Morris Rosen, 38, an attorney at KMR Law, moved to Portola Valley over a year ago with her husband and three daughters, largely for the town's schools and tight-knit community feel, she said. Her oldest child is a kindergartner at Ormondale School; her youngest, a boy, was born in February.
"I feel really proud to be able to contribute proactively to the schools my own children will go to," said Morris Rosen, who is from Atherton. She attended elementary school at Phillips Brooks School in Menlo Park and went to middle and high school at Castilleja School in Palo Alto. She received a bachelor's degree in history from Princeton University and a law degree from Stanford University.
She lived outside of the Bay Area for many years, but came back to be near family and friends, she said.
"My parents, grandparents, and many of my siblings live in the Bay Area, and we feel lucky to be raising our kids amongst their extended family," she said.
Morris Rosen has always been interested in government and education policy, and planned to run for the school board sometime in the future, she said. When she heard about the board vacancy, she thought "Why wait for the future?" She says she wanted to bring her legal expertise to the board during a critical moment for the district as it chooses a new superintendent and implements Measure Z, a $49.5 million facilities bond measure that passed in November.
At KMR Law, Morris Rosen's clients include The Primary School, an East Palo Alto-based tuition-free private school. She was previously associate general counsel for AltSchool, a San Francisco-based education and technology company. Before that Morris Rosen spent three years as special counsel at the Emerson Collective in Palo Alto, where she directed legal policy and its advocacy initiatives, primarily concerning intellectual property, employment and privacy law. She also initiated and ran a program to advise undocumented students on immigration law.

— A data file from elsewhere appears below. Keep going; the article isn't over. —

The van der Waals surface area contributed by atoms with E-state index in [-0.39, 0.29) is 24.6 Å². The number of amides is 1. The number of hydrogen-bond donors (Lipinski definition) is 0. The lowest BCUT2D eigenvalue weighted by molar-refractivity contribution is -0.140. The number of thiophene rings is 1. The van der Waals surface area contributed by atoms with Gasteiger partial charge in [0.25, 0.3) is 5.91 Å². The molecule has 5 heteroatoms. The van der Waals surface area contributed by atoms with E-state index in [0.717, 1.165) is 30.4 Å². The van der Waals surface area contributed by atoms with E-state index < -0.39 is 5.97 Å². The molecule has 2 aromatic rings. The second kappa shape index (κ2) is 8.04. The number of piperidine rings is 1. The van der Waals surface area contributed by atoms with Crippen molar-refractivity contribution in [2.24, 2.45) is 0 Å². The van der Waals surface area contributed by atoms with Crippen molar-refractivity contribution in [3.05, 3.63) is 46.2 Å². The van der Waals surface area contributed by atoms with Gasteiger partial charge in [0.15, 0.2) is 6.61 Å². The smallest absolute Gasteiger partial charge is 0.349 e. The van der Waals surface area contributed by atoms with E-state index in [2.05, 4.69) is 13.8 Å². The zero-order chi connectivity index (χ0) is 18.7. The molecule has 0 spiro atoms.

A school board will make more informed decisions if it has trustees with diverse backgrounds since school boards are tasked with many different functions, she said. These functions include selecting staff, overseeing construction, and handling oversight and policy, she said. The board was lacking someone with a legal background, which she said is important for a governing body overseeing a school district. (Aside from Morris Rosen, the board has trustees with backgrounds in human resources, business and teaching.)
"A lot of what a school board can and can't do is based on law and policy," she said.
In regard to Measure Z, Morris Rosen would like to ensure the public is informed on how the measure is implemented and money is spent. The district should improve email communication about the measure or create a special portal on the district website with Measure Z updates, she said.
Community members, whether they have students in the district's schools or not, should want excellent schools since they increase property values, she said. Good schools should also be a sense of pride for everyone in the community, she said.
"Measure Z is going to allow us to have great public schools going into the future," she said.
Morris Rosen added that she would like to address community concerns that the transition from Ormondale to Corte Madera School is "a bit rocky." Although the board isn't directly in charge of curriculum, she said she plans to work with the new superintendent to gather parent feedback.
Morris Rosen would also like to see more community members participate in board meetings. She understands it can be intimidating to express a thought or concern, she said, but it's a good opportunity to speak in an open forum that's documented in official school board minutes. She also plans to host office hours and attend the Portola Valley farmers' market to meet community members.
"I will find some way for community members to feel in touch with me," she said.
She can be reached at firstname.lastname@example.org.